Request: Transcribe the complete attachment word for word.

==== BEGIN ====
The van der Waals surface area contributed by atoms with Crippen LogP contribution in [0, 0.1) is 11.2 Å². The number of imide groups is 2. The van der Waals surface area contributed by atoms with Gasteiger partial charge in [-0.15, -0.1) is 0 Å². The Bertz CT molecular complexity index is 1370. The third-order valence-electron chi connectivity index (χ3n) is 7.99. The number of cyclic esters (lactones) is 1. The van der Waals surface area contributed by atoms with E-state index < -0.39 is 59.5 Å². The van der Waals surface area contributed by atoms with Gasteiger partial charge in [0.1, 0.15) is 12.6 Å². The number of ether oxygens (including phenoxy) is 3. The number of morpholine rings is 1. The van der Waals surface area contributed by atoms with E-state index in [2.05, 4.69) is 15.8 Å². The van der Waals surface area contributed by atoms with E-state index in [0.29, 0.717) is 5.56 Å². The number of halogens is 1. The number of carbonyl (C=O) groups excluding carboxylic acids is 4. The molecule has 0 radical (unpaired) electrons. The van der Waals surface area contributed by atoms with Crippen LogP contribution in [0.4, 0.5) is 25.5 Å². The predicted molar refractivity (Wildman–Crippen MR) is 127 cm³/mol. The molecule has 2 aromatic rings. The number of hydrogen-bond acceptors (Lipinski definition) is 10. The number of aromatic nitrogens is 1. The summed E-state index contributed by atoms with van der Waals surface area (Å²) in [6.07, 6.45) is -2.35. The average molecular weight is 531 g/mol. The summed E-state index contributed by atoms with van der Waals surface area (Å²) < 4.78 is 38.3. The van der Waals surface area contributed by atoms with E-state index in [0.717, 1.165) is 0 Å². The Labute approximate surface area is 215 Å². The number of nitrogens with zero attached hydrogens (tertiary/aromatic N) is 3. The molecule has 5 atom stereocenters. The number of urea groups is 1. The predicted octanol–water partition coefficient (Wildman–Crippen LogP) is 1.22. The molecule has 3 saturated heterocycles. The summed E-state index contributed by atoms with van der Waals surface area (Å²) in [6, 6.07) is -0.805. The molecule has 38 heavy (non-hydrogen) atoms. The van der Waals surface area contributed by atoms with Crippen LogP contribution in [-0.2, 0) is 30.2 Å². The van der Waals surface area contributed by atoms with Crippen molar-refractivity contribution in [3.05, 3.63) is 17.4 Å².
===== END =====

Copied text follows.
The van der Waals surface area contributed by atoms with Crippen LogP contribution in [0, 0.1) is 11.2 Å². The number of imide groups is 2. The van der Waals surface area contributed by atoms with Gasteiger partial charge in [-0.15, -0.1) is 0 Å². The Bertz CT molecular complexity index is 1370. The third-order valence-electron chi connectivity index (χ3n) is 7.99. The number of cyclic esters (lactones) is 1. The van der Waals surface area contributed by atoms with E-state index < -0.39 is 59.5 Å². The van der Waals surface area contributed by atoms with Gasteiger partial charge in [0.1, 0.15) is 12.6 Å². The number of ether oxygens (including phenoxy) is 3. The number of morpholine rings is 1. The van der Waals surface area contributed by atoms with E-state index in [2.05, 4.69) is 15.8 Å². The van der Waals surface area contributed by atoms with E-state index in [0.29, 0.717) is 5.56 Å². The number of halogens is 1. The number of carbonyl (C=O) groups excluding carboxylic acids is 4. The molecule has 0 radical (unpaired) electrons. The van der Waals surface area contributed by atoms with Crippen LogP contribution in [0.4, 0.5) is 25.5 Å². The predicted molar refractivity (Wildman–Crippen MR) is 127 cm³/mol. The molecule has 2 aromatic rings. The number of hydrogen-bond acceptors (Lipinski definition) is 10. The number of aromatic nitrogens is 1. The summed E-state index contributed by atoms with van der Waals surface area (Å²) in [6.07, 6.45) is -2.35. The average molecular weight is 531 g/mol. The summed E-state index contributed by atoms with van der Waals surface area (Å²) < 4.78 is 38.3. The van der Waals surface area contributed by atoms with E-state index in [0.717, 1.165) is 0 Å². The Labute approximate surface area is 215 Å². The number of nitrogens with zero attached hydrogens (tertiary/aromatic N) is 3. The molecule has 5 atom stereocenters. The number of urea groups is 1. The predicted octanol–water partition coefficient (Wildman–Crippen LogP) is 1.22. The molecule has 3 saturated heterocycles. The summed E-state index contributed by atoms with van der Waals surface area (Å²) in [6, 6.07) is -0.805. The molecule has 38 heavy (non-hydrogen) atoms. The van der Waals surface area contributed by atoms with Crippen LogP contribution in [-0.2, 0) is 30.2 Å². The van der Waals surface area contributed by atoms with Crippen molar-refractivity contribution in [3.05, 3.63) is 17.4 Å².